What specific things can believers do to expand their contacts with those who have not accepted Christ? What can Christians do to get beyond surface relationships with their peers so that they will know specific needs for which to pray?

So likewise ye, when ye shall have done all those things which are commanded you, say, We are unprofitable servants:  we have done that which was our duty to do.  Luke 17:10

Richard Myers

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Re: SDA Sabbath School Lesson 3-First Quarter 2014-Discipleship and Prayer
« Reply #3 on: January 11, 2014, 10:29:16 AM »


SABBATH AFTERNOON

Read for This Weekís Study: Dan. 9:2-19; Matt. 14:22-23; 26:36; John 17:6-26; Heb. 2:17; 1 Pet. 4:7.

Memory Text: "   Neither pray I for these alone, but for them also which shall believe on me through their word;  That they all may be one; as thou, Father, art] in me, and I in thee, that they also may be one in us: that the world may believe that thou hast sent me." John 17:20-21

Whatever else we do in the work for souls, whatever outreach programs we create, we are to earnestly pray for those whom we are seeking to reach. This is central to what it means to be a Christian, even more so a disciple-maker. What powerful changes might occur if constant, fervent prayer was central to our methodology in seeking to make and keep disciples!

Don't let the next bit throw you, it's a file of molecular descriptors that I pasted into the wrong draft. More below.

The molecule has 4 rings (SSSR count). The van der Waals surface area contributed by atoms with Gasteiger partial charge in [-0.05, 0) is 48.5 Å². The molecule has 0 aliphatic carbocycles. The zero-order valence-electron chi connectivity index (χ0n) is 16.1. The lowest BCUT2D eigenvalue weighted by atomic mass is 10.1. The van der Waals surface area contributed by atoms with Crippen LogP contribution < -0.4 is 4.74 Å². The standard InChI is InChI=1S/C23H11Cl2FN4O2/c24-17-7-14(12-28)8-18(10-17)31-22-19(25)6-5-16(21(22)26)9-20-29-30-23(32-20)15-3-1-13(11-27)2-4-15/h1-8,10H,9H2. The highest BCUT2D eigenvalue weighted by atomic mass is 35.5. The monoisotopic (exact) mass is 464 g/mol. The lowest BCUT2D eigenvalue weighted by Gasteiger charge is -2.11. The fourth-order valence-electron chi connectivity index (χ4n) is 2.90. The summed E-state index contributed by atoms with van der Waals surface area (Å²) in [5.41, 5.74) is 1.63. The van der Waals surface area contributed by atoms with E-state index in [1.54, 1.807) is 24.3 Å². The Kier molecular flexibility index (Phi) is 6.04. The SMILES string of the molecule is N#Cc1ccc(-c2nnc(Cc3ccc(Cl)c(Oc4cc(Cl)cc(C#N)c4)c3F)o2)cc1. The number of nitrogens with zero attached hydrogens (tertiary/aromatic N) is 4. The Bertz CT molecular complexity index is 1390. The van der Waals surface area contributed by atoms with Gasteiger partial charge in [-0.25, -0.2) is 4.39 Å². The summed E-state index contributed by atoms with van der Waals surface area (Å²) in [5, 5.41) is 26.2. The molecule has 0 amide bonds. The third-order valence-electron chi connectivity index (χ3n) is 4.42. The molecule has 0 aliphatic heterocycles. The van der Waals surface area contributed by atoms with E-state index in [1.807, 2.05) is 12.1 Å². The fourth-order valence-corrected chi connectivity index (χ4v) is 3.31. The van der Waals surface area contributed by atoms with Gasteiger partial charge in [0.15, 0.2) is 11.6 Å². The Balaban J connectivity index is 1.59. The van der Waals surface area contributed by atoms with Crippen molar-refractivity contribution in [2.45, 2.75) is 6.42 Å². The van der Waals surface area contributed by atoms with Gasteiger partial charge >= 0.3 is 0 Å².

Let the workers grasp the promises of God, saying, "Thou hast promised, "Ask, and ye shall receive. "I must have this soul converted to Jesus Christ." Solicit prayer for the souls for whom you labor; present them before the church as objects for the supplication. . . . Select another and still another soul, daily seeking guidance from God, laying everything before Him in earnest prayer, and working in divine wisdom.-Ellen G. White, Medical Ministry, pp. 244, 245.